October 6, 2009
Say the word pesto to most people, and they have a vague idea of something green in a jar that is used on pasta or pizza.And they would be half-right. About the green part, that is.
Pesto used to mean one thing: fresh basil leaves pounded into a pulp with coarse salt, extra virgin olive oil, walnuts or pine nuts, and cheese, either Pecorino or Parmigiano Reggiano.That’s it.
Pesto’s roots are in the region of Liguria, especially around Genoa. Today, there are many kinds of “pesto” from arugola to parsley to sun-dried tomato.
The word pesto means to pound down, coming from the verb pestare. That’s because a mortar and pestle are the classic kitchen tools to make the original pesto. Nowadays, chefs throw everything in a food processor, whirl and call it a day. There’s only one problem with this: a food processor really bruises those fragile basil leaves, while a mortar and pestle releases their oils in a much gentler way. This results in not only better color, but also better flavor.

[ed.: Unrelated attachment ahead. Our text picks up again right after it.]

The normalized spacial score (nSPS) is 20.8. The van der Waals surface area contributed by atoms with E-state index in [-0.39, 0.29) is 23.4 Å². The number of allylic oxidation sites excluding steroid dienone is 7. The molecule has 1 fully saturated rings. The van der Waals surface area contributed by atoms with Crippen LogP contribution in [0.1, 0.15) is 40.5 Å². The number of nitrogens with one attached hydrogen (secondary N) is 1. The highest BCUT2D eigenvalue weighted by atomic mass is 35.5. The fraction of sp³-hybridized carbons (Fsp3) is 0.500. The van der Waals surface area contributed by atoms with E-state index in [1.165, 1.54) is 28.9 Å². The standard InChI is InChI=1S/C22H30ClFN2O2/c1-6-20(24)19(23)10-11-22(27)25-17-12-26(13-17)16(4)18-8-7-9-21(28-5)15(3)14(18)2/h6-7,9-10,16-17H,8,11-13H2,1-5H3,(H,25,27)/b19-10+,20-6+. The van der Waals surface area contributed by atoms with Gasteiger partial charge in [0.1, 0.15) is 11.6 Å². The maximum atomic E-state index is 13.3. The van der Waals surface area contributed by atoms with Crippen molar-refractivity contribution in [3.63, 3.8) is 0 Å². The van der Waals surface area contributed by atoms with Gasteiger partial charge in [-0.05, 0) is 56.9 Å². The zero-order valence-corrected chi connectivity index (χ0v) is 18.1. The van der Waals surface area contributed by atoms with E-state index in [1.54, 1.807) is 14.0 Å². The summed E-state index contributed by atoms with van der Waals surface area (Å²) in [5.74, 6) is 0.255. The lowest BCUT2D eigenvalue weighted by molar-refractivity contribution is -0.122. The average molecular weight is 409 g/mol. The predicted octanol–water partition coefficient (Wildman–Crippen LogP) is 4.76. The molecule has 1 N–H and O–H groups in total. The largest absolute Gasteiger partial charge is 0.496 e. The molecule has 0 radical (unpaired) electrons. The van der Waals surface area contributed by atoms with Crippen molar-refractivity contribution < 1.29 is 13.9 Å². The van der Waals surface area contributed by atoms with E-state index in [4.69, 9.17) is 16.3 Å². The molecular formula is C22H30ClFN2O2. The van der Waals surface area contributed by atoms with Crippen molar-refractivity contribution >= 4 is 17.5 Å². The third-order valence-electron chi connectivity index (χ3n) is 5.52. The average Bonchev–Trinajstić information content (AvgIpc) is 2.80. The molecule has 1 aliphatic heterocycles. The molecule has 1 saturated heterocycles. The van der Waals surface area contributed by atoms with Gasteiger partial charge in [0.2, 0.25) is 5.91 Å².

Each year, we go overboard with the amount of basil we plant. I like to grow the small leaf basil that is the basis of Genovese pesto, but I also love basilico napoletano, a huge lettuce leaf sized basil that I use for wraps, tomato sauce, soups and stews. Then there is the Sicilian basil that has a more peppery bite to it. That I use in salads.
One of the easiest ways to preserve your bountiful basil is to gather the leaves and throw them into ziplock sandwich bags. Freeze them for use during the winter months when you need a fresh garden flavor for your soups, stews, and braises.
Here is a little secret about basil leaves: they hate to be refrigerated because the cold causes them to wilt too fast. They also don’t like being wet. That turns the leaves brown.